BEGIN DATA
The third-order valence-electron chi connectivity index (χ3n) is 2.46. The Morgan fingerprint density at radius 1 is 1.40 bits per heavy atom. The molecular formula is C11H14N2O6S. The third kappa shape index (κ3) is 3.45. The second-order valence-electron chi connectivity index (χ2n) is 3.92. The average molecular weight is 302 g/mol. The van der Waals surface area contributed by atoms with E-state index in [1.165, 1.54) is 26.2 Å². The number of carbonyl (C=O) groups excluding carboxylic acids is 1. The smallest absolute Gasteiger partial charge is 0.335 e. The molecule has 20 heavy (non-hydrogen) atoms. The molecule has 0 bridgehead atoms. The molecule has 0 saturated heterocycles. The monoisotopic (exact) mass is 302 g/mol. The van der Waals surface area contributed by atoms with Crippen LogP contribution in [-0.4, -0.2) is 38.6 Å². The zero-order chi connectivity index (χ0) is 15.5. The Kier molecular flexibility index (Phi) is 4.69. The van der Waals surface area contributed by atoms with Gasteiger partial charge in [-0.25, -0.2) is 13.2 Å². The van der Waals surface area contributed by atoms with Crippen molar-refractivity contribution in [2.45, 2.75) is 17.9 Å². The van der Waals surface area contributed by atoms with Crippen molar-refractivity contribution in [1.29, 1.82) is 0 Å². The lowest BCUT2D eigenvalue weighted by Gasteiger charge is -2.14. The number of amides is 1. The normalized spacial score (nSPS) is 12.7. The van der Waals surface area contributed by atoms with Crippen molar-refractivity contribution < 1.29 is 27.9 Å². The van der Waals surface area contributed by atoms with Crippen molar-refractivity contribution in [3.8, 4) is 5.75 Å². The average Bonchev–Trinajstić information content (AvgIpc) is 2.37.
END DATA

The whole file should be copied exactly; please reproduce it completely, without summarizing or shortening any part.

The third-order valence-electron chi connectivity index (χ3n) is 2.46. The Morgan fingerprint density at radius 1 is 1.40 bits per heavy atom. The molecular formula is C11H14N2O6S. The third kappa shape index (κ3) is 3.45. The second-order valence-electron chi connectivity index (χ2n) is 3.92. The average molecular weight is 302 g/mol. The van der Waals surface area contributed by atoms with E-state index in [1.165, 1.54) is 26.2 Å². The number of carbonyl (C=O) groups excluding carboxylic acids is 1. The smallest absolute Gasteiger partial charge is 0.335 e. The molecule has 20 heavy (non-hydrogen) atoms. The molecule has 0 bridgehead atoms. The molecule has 0 saturated heterocycles. The monoisotopic (exact) mass is 302 g/mol. The van der Waals surface area contributed by atoms with Crippen LogP contribution in [-0.4, -0.2) is 38.6 Å². The zero-order chi connectivity index (χ0) is 15.5. The Kier molecular flexibility index (Phi) is 4.69. The van der Waals surface area contributed by atoms with Gasteiger partial charge in [-0.25, -0.2) is 13.2 Å². The van der Waals surface area contributed by atoms with Crippen molar-refractivity contribution in [2.45, 2.75) is 17.9 Å². The van der Waals surface area contributed by atoms with Crippen molar-refractivity contribution in [1.29, 1.82) is 0 Å². The lowest BCUT2D eigenvalue weighted by Gasteiger charge is -2.14. The number of amides is 1. The normalized spacial score (nSPS) is 12.7. The van der Waals surface area contributed by atoms with Crippen molar-refractivity contribution < 1.29 is 27.9 Å². The van der Waals surface area contributed by atoms with Crippen molar-refractivity contribution in [3.8, 4) is 5.75 Å². The average Bonchev–Trinajstić information content (AvgIpc) is 2.37.